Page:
Eight Ways LGBT Families Can
Deepen the Meaning of Chanukah

by Rabbi Denise L. Eger

Chanukah’s proximity to Christmas has in modern times led to the over commercialization not only of Christmas but of Chanukah as well. Our holiday of rededication of the temple by the Maccabees and a renewed commitment to the faith of the People Israel has been transformed into a present-giving “Feast of Gluttony!” Christmas is only one day—but Chanukah is eight nights of presents. And presents are not even traditionally given on Chanukah. Our main present giving holiday is Purim.

So how do you take this special time of year—the Festival of Lights—and transform it for your family from a focus on presents and competition with Christmas and turn it into an opportunity to build your connection to the Jewish people and the miracles of faith? Here are some techniques that can deepen your Chanukah celebration.

  1. Be committed to lighting the candles each night of the holiday. Say the blessings with your child/ren. Invite other families and friends to share in the candle lighting. Read the story of Chanukah to your children. Not just the story of the small jar of oil (which is from the Talmud and not an historical account) but the story of the Maccabees and their battle for freedom, reclaiming the temple and restoring it to the worship of God.
  2. Each night pick a theme and have your child/ren create art on that theme. Since the theme of miracles is the focus of the holiday, talk about miracles. Some people believe miracles are the amazing things that happen in the world. When Moses parted the Red Sea and the children of Israel crossed safely, that was a miracle. Miracles are events and places and things where we can see God at work. Ask your child to create a picture for each night on a miracle of the environment/our planet, the miracle of family, the miracle of peace, the miracle of laughter, the miracle of Chanukah, the miracle of healthy bodies, the miracle of love, the miracle of friends.
  3. Instead of gifts, choose a family charity. Let the kids be a part of the process of deciding who to bring Chanukah to. Some suggestions are: Mazon: A Jewish Response to Hunger, American Jewish World Service, Darfur Relief, The American Red Cross, Jewish National Fund (Plant a Tree in Israel), National Coalition on Ethiopian Jewry (which has a special program for Chanukah) or your favorite charity.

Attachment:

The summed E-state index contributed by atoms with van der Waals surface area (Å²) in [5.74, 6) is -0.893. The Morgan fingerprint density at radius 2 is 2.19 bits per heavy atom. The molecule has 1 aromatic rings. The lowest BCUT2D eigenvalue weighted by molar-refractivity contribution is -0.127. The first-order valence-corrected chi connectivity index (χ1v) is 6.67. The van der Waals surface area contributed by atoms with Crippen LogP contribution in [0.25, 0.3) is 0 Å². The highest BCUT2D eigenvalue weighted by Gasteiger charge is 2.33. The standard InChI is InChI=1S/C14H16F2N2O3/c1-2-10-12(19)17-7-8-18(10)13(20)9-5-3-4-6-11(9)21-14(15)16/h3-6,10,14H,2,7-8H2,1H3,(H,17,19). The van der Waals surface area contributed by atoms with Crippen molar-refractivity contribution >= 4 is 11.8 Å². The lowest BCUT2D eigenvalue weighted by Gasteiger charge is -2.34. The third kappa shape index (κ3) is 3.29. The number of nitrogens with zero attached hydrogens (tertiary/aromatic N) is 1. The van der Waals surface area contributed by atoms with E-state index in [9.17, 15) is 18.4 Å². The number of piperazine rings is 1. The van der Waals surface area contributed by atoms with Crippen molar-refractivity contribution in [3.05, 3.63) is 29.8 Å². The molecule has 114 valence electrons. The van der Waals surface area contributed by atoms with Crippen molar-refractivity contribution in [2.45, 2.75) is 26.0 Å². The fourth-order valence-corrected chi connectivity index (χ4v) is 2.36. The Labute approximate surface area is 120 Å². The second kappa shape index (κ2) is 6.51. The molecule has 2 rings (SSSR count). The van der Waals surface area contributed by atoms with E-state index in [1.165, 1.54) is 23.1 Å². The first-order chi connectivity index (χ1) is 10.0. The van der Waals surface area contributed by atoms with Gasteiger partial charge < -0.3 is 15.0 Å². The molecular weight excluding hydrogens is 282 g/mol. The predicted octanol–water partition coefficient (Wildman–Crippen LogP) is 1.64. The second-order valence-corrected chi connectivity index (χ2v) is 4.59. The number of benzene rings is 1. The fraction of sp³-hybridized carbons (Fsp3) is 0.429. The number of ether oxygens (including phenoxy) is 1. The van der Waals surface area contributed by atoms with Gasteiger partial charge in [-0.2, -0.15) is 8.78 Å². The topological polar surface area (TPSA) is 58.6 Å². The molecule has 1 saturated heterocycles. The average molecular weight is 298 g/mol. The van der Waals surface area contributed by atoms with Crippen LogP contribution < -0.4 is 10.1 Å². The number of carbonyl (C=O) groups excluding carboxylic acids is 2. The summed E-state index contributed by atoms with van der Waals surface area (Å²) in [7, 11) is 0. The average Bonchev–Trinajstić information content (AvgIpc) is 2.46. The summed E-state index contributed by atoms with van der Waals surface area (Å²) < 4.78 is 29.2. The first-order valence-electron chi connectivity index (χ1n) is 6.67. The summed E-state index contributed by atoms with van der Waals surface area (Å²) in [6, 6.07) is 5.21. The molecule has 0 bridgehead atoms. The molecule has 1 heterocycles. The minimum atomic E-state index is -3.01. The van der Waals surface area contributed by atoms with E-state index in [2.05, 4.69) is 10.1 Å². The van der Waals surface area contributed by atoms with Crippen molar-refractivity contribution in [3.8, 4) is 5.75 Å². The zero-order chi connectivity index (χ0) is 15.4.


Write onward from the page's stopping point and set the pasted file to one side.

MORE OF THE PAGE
4. After lighting the candles with the prayers, create your own prayer as a family. Write out together the things you are thankful for and what the light of the menorah represents to you. Ask God to bless your home and your family. Ask God to help you build your faith and bolster your hope in the future.
  5. Play dreidle with your kids. If you don’t want to use pennies, use gelt, foil covered coins or even M&M candies! Remember the four letters: Nun means none (p), Gimel means get the pot (b), Hay is half the pot (d), and Shin means put one in (y)!
  6. Have a separate menorah for everyone in the family. Let each person light their own menorah. This way they participate in the miracle of the light themselves. Remember to put the menorah in a visible place to the outside world. One of the mitzvot of Chanukah is to publicize the miracle of Chanukah by showing the menorah to the world.
  7. Spend some time singing Chanukah songs. Even if you can’t sing well, singing Chanukah songs after lighting the candles is a fun way to extend the joy of the holidays and keep the focus off the material things. There are many songs beyond I Have A Little Dreidle although that is always a good place to begin. Check out some Jewish song websites for music like www.soundswrite.com. They have lots of Chanukah music. Even if you can’t sing, play some on the CD player or computer after the candle lighting for a sing-a-long!
  8. Don’t be afraid to talk about God! Even if you as the parent struggle with God, whether or not there is one, whether or not God is a personal God, give your kids the chance to talk about the amazing power of the universe that we Jews call God! The energy that we all share is the Divine energy of God’s love. The connection all people have to one another is what we Jews call God. Help your children see it and feel it. Say the Shema with them just as the Maccabees said it when they rededicated the Temple in Jerusalem.

Rabbi Denise L. Eger is the founding Rabbi of Congregation Kol Ami in West Hollywood, California. Kol Ami is a progressive Reform synagogue with a large gay and lesbian population and lots of GLBT Families. www.kol-ami.org

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